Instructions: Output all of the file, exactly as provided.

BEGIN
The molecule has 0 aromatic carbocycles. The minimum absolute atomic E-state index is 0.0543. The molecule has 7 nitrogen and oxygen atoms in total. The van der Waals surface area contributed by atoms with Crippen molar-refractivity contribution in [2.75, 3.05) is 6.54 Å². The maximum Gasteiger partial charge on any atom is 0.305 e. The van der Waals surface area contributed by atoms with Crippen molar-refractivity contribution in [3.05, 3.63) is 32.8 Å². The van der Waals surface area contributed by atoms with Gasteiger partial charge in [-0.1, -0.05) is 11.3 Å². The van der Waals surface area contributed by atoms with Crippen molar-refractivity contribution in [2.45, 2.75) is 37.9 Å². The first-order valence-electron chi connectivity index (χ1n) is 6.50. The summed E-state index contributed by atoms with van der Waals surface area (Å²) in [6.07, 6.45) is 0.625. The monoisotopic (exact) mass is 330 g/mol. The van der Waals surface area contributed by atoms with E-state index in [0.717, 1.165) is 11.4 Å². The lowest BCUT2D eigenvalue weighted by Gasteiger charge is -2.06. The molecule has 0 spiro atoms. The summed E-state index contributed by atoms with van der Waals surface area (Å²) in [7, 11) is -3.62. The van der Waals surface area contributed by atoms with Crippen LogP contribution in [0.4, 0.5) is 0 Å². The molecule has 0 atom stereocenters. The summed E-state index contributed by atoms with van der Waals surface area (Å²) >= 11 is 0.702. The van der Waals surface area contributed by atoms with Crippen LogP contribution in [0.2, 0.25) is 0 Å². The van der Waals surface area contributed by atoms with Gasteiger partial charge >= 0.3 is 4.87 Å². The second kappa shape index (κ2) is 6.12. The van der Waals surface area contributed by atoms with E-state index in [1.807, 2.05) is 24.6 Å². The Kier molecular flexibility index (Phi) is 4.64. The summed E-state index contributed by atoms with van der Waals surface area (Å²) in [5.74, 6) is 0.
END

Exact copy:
The molecule has 0 aromatic carbocycles. The minimum absolute atomic E-state index is 0.0543. The molecule has 7 nitrogen and oxygen atoms in total. The van der Waals surface area contributed by atoms with Crippen molar-refractivity contribution in [2.75, 3.05) is 6.54 Å². The maximum Gasteiger partial charge on any atom is 0.305 e. The van der Waals surface area contributed by atoms with Crippen molar-refractivity contribution in [3.05, 3.63) is 32.8 Å². The van der Waals surface area contributed by atoms with Gasteiger partial charge in [-0.1, -0.05) is 11.3 Å². The van der Waals surface area contributed by atoms with Crippen molar-refractivity contribution in [2.45, 2.75) is 37.9 Å². The first-order valence-electron chi connectivity index (χ1n) is 6.50. The summed E-state index contributed by atoms with van der Waals surface area (Å²) in [6.07, 6.45) is 0.625. The monoisotopic (exact) mass is 330 g/mol. The van der Waals surface area contributed by atoms with E-state index in [0.717, 1.165) is 11.4 Å². The lowest BCUT2D eigenvalue weighted by Gasteiger charge is -2.06. The molecule has 0 spiro atoms. The summed E-state index contributed by atoms with van der Waals surface area (Å²) in [7, 11) is -3.62. The van der Waals surface area contributed by atoms with Crippen LogP contribution in [0.4, 0.5) is 0 Å². The molecule has 0 atom stereocenters. The summed E-state index contributed by atoms with van der Waals surface area (Å²) >= 11 is 0.702. The van der Waals surface area contributed by atoms with Crippen LogP contribution in [0.2, 0.25) is 0 Å². The van der Waals surface area contributed by atoms with Gasteiger partial charge >= 0.3 is 4.87 Å². The second kappa shape index (κ2) is 6.12. The van der Waals surface area contributed by atoms with E-state index in [1.807, 2.05) is 24.6 Å². The Kier molecular flexibility index (Phi) is 4.64. The summed E-state index contributed by atoms with van der Waals surface area (Å²) in [5.74, 6) is 0.